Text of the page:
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Diseases of Aquatic Organisms

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DAO 26:81-97 (1996)  -  doi:10.3354/dao026081

Diseases of flounder Platichthys flesus in Dutch coastal and estuarine waters, with particular reference to environmental stress factors. I. Epizootiology of gross lesions

Vethaak AD, Jol JG

In order to investigate potential links between marine pollution and fish diseases, an epizootiological study was conducted in The Netherlands during 1983-89. This study concentrated on grossly identifiable diseases of flounder Platichthys flesus. Flounder were found to be affected by the viral skin disease lymphocystis and by skin ulcers probably of bacterial origin. Overall prevalences of these 2 diseases in fish ç2 yr old were 14.3% and 2.8% respectively. Also notable was the presence of neoplastic nodules in the livers of 1.0% of the population, prevalences rising steeply with age and locally attaining values of up to 30% in 6+ yr old fish. Most of the samples were collected in September when flounder are resident in inshore feeding areas. Using data from 9 sites, spatial and temporal (year-to-year) variation in disease occurrence was analysed statistically using log-linear models which incorporated possible effects of length, age and sex. Year-to-year variation showed little correspondence among the 3 diseases, but their spatial distributions showed striking similarities. Lymphocystis and skin ulcers were associated in individual fish. The observed variation in disease prevalence showed no significant correlation with condition factor of the fish or with concentrations of contaminants in sediments or tissues. However, disease prevalences at different sites showed a strong positive correlation with fishing activity (possibly indicating an effect of damage by fishing gear) and appeared also to be positively related to salinity. When only strictly marine sites were considered, a relationship with pollution could not be ruled out. Additional data collected in FebruaryñApril at offshore sites indicated that disease prevalences were generally higher at this time of the year, which corresponds to the spawning period of the populations studied. This trend was particularly pronounced for liver neoplasms, and might be partly related to a low condition factor resulting from spawning activities. In view of the different aetiologies of the 3 diseases, the similarities in spatial patterns indicate the existence of 1 general underlying mechanism of disease causation, perhaps acting through immunosuppressive effects. However, age-related migration appeared to explain some aspects of the spatial pattern of liver neoplasms, whereas it was less important in the case of epidermal diseases, which develop more rapidly. On the basis of the findings of this study, the possible contribution of pollution to disease prevalence cannot be adequately assessed due to the interfering effects of other factors (salinity, fishing activity, migration and spawning). Disease causation appears to be complex, and it may be that effects of pollution interact with those of other factors to produce observed spatial patterns.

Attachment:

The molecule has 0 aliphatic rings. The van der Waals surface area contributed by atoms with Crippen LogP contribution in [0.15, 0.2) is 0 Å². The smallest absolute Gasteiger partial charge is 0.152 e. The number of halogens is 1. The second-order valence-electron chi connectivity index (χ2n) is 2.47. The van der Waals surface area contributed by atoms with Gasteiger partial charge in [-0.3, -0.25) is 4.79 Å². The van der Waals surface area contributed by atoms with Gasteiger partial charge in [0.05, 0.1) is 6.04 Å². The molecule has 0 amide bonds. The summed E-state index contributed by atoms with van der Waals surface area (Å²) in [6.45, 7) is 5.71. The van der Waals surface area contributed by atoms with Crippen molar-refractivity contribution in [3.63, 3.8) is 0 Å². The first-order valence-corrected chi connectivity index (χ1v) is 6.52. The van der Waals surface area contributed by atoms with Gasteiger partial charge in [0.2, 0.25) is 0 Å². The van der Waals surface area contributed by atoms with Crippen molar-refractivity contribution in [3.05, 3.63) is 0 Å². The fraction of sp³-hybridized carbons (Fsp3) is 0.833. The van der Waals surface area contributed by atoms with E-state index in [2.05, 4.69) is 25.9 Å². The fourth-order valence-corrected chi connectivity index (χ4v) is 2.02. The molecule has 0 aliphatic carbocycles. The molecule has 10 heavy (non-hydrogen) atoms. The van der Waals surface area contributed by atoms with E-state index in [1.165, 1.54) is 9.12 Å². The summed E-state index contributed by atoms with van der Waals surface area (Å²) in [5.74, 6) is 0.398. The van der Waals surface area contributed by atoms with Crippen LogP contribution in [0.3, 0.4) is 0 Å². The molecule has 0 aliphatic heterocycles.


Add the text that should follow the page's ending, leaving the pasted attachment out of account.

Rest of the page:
Flatfish · Fish health · Marine pollution · Environmental stress · Biological effect monitoring · Liver neoplasms · Epizootiology

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